Today, I had a very interesting conversation with a stranger. It’s something I do as often as someone will entertain my invitation to talk. While waiting for a carry-out order in a chain restaurant, I sat next to a middle-aged white lady who was also waiting. The sights and sounds from the television at the bar easily spilled over into the pick-up area and offered the perfect opportunity and excuse to strike up a conversation, which I did and she obliged.
The topics weren’t serious—the holidays, the weather and family, and we transitioned easily from one to the other. She was pleasant and for a moment, I felt like I had known her for longer than the 5 minutes we had been sitting together. The conversation was easy and comfortable.
I enjoy talking to strangers. Doing so is disarming to those who may have already arrived at a preconceived opinion about me—who I am; my personality, what I think and do on a daily basis. Sometimes I start with “hello” or a compliment to put them at ease. Other times, I may even inject myself into a conversation already in progress, apologizing first for interrupting, of course.
In doing so, I have learned that most people want to connect with others; they almost seem starved for a personal connection that has been replaced by technology and relying upon the endless and usually subjective opinions of others. You know–cloaked prejudices and perceptions. But, what I have learned is that nothing beats a (mis)perception or impression of a person (or people) or like talking to them. And, as cliché as is may be, we really do have more in common than not.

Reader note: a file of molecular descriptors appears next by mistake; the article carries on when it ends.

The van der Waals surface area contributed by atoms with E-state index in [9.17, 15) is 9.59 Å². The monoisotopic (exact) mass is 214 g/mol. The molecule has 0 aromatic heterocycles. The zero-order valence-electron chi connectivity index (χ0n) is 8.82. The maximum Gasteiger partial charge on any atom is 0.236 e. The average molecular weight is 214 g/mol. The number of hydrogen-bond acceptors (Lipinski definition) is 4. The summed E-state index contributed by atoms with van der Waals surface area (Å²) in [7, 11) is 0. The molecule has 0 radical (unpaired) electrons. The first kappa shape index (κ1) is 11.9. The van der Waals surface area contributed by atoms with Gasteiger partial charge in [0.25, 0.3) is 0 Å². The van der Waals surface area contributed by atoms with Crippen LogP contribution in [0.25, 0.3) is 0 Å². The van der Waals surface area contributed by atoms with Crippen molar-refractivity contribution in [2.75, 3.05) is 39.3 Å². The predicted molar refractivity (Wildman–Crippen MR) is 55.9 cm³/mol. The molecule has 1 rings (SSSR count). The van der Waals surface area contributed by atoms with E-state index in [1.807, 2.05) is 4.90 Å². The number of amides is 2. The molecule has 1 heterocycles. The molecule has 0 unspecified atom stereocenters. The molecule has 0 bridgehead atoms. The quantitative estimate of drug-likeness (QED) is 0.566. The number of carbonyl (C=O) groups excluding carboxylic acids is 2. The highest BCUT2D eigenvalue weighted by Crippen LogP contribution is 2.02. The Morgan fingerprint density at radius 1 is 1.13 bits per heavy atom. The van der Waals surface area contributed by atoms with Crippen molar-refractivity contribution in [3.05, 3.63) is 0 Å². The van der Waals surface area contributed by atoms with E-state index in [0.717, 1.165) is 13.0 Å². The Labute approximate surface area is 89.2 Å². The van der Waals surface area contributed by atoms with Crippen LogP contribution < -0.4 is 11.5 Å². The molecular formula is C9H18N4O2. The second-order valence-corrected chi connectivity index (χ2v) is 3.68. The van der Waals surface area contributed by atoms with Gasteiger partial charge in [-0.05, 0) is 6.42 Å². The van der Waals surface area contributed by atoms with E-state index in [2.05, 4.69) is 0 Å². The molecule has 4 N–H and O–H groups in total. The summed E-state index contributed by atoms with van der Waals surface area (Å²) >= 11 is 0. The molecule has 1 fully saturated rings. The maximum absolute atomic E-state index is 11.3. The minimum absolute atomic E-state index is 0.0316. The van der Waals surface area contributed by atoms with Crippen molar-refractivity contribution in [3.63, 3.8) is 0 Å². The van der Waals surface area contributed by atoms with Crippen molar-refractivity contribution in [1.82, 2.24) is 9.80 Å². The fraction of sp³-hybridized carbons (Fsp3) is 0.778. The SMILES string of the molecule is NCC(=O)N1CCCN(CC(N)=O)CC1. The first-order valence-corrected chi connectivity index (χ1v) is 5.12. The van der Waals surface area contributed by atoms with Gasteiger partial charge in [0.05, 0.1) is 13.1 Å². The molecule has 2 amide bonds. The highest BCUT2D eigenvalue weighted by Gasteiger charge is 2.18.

At a time when our country teeters between a post-racial society and Civil Rights regression, nothing does more to break the fragile but age-old barriers like a simple hello. More often than not, people respond favorably and a positive impression and connection are made.
One hello, one person, one conversation and connection at a time; no new laws, policies or means of enforcement are required; Just a smile and two willing participants. Making a difference is really that simple.
Some of the best conversations and moments of my day are with or because of my encounters with strangers. Go ahead; try it sometimes.